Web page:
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Photograph: Krista Schlueter

Cicadas are coming! Track their whereabouts with this WNYC map

And by "track their whereabouts," we obviously mean AVOID THEM AT ALL COSTS.

By Amy Plitt

Does the above photo terrify you as much as it does us? Well, then we've got some unsettling news: That's a Magicicada septendecim, better known as a 17-year cicada, and the winged creatures make their return to the Northeast this year. And if you don't think that sounds so bad—they're just bugs, right?—then consider this: Each 17-year cycle can produce up to 1.5 million cicadas per acre. We're going to build a bunker to hide in for the next few months, because that is terrifying.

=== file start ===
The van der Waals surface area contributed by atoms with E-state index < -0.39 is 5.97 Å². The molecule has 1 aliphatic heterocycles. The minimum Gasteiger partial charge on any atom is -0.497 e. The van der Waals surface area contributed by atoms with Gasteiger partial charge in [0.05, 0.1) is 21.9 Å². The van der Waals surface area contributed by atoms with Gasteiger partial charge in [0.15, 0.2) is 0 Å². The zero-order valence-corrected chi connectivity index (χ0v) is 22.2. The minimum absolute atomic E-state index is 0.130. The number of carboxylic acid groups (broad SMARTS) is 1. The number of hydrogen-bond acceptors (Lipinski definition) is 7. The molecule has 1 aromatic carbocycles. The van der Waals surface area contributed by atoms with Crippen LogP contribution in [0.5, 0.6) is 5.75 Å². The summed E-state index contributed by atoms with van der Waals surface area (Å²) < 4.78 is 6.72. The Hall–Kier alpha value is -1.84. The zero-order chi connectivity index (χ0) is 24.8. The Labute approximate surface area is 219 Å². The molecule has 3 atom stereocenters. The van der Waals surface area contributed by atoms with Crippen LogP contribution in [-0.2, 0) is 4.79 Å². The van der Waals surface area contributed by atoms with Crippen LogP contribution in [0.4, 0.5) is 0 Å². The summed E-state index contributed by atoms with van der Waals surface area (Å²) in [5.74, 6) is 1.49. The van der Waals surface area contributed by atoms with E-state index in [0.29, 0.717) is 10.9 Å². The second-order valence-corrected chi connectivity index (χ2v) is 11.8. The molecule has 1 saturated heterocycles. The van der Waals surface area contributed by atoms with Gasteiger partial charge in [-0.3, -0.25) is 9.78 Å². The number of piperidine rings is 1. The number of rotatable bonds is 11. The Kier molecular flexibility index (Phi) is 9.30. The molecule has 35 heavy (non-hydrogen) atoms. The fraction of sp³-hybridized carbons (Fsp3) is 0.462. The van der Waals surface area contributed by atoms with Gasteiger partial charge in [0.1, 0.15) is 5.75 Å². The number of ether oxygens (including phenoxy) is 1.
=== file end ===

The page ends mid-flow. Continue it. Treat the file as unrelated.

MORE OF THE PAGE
But if the thought of dealing with flying, bug-eyed, noisy insects doesn't make you want to scream, then you've got a few ways to get a peek at the cicadas. The Staten Island Museum's latest ongoing exhibition, "They're Baaack! Return of the 17-Year Cicadas," is devoted to the rare critters. It features cicada art, preserved specimens and more information than you probably ever needed to know about the insects.

Another way to keep tabs on this year's crop is to bookmark WNYC's Cicada Tracker map, produced by the folks at Radiolab. Users can add their own cicada sightings, and see where other people have spotted the bugs. We'll obviously be using it as a tool to figure out what parts of the tristate area to avoid for the foreseeable future.



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